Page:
Oocyte glycoproteins regulate the form and function of the follicle basal lamina and theca cells.
Christensen AP., Patel SH., Grasa P., Christian HC., Williams SA.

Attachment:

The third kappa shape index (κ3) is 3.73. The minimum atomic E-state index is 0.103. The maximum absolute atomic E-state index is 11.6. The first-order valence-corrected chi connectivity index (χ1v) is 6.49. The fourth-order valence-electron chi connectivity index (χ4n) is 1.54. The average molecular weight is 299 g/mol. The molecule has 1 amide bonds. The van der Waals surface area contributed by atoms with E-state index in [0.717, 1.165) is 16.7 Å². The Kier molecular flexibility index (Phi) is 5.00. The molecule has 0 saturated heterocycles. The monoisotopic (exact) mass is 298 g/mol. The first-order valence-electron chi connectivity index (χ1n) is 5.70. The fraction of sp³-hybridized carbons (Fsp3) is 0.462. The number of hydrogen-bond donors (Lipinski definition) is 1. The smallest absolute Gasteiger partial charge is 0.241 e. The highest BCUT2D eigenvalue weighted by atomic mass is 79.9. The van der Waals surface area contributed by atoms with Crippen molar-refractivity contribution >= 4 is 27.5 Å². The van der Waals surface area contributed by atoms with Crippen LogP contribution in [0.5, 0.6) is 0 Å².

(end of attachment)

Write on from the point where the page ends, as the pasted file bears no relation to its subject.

Maintaining follicle integrity during development, whereby each follicle is a functional unit containing a single oocyte, is essential for the generation of healthy oocytes. However, the mechanisms that regulate this critical function have not been determined. In this paper we investigate the role of the oocyte in maintaining follicle development. To investigate this role, we use a mouse model with oocyte-specific deletion of C1galt1 which is required for the generation of core 1-derived O-glycans. The loss of oocyte-generated O-glycans results in the joining of follicles and the generation of Multiple-Oocyte Follicles (MOFs). The aim was to determine how Mutant follicle development is modified thus enabling follicles to join. Extracellular matrix and follicle permeability were studied using histology, immunohistochemistry and electron microscopy (EM). In ovaries containing Mutant Oocytes, the Follicle basal lamina (FBL) is altered both functionally and structurally from the primary stage onwards with Mutant follicles possessing unexpectedly thicker FBL. In Mutant ovaries, the theca cell layer is also modified with intermingling of theca between adjacent follicles. MOF function was analysed but despite increased numbers of preantral MOFs in Mutants, these do not reach the preovulatory stage after gonadotrophin stimulation. We propose a model describing how oocyte initiated changes in FBL and theca cells result in follicles joining. These data reveal new and important roles for the oocyte in follicle development and follicle integrity.